Over in the MCU, the deaths were mostly contractually mandated, and survival depends on the status of your upcoming Disney+ show. It might have been all business at some point, but the inevitable was handled with a certain degree of emotional honesty.
(OK, I’m still a little troubled about Black Widow, the only girl who got to play the whole game with the boys, but she went out with noble struggle all the way.)
Stories end. Heroes die. We tell the stories again and relive the journey as a way to deny the inevitability of death. It’s part of how we process our own mortality, rationalizing death as part of a circle or as the darkness that gives the spark of life its definition.
I woke up Monday morning thinking that my friend Michael Davis had succumbed to his own noble struggle. The words you are reading now would have been about him, about the many memorable moments of our friendship, how he’s one of the funniest, smartest, most talented people I’d ever met.
That death turned out to be a story, too.
A cruel hoax, a hack. Someone’s idea of humor. After all the real fictional death, processing this fake fictional death put everything in real life into a greater perspective.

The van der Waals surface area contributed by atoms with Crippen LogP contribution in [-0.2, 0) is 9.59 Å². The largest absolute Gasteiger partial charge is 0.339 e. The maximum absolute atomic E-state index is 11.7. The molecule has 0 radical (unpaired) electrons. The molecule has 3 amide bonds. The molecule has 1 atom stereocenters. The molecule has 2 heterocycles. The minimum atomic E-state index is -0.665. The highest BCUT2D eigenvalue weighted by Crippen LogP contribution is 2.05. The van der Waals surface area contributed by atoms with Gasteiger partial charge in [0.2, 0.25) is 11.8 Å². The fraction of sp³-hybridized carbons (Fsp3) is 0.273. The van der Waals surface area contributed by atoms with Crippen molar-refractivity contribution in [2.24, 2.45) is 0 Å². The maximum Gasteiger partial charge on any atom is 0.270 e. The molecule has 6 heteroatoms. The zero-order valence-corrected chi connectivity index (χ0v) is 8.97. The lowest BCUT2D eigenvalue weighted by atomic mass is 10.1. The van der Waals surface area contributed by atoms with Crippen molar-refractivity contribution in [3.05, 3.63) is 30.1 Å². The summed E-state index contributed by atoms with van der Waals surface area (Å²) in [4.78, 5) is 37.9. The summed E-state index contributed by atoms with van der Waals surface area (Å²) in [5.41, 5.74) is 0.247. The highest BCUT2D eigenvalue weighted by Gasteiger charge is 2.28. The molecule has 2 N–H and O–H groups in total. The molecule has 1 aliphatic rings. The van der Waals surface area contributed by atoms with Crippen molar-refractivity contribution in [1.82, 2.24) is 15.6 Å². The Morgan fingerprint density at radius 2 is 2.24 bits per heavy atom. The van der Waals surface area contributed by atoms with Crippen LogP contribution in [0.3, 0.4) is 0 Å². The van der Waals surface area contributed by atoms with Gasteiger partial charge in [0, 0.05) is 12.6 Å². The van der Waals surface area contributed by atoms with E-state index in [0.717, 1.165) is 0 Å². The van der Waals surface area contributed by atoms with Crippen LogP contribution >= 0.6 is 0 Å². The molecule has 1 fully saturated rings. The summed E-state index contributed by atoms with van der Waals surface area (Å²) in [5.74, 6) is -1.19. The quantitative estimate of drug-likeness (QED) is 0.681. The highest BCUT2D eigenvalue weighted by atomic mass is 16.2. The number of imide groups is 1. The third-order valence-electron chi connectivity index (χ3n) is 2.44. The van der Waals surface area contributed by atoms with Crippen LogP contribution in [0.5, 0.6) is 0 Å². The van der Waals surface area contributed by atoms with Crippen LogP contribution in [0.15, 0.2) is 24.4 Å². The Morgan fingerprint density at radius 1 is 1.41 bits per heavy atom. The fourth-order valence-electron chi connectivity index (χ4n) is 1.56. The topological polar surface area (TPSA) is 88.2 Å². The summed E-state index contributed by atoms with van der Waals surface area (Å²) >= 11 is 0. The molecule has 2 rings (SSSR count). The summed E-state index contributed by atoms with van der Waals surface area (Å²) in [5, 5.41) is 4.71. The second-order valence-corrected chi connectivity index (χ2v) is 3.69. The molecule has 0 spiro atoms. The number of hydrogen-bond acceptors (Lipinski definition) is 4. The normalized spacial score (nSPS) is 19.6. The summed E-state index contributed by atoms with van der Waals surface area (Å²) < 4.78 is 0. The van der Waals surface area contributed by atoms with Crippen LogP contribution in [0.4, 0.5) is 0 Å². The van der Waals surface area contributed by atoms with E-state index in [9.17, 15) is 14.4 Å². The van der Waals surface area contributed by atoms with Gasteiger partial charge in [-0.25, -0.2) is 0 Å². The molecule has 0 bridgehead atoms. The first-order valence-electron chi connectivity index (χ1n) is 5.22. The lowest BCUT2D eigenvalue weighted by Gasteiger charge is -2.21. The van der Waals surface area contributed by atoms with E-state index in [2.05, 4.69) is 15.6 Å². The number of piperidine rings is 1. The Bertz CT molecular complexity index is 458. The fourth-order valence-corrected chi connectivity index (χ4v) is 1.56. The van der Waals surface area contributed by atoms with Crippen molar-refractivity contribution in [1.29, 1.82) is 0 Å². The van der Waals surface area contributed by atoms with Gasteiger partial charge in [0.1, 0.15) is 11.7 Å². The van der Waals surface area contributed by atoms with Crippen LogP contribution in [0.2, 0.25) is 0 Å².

I do believe that reading and watching the noble struggle of our fictional heroes is what helps us with our own daily noble struggle…a struggle that often seems very, very far from noble. If some omniscient author was writing our stories, we might never know the most important episodes, the moments when we touched someone the most, or offered the help that was most needed.
(We might never know the moments when we were the biggest assholes, either. That’s part of the package, alas.)
It may seem sometimes that the struggle is too much, and we’ll go to that dark place. Everyone has been there. Most of us return. Some don’t. And the tragedy is that someone, somewhere, always had a light. There’s always someone to say “Not today.”
If you are considering suicide or fear you may become suicidal, please call the National Suicide Prevention Lifeline 24/7 at 1-800-273-TALK (8255), or visit SuicidePreventionLifeline.org. If you live outside the U.S., you can find a list of suicide-prevention hotlines worldwide here.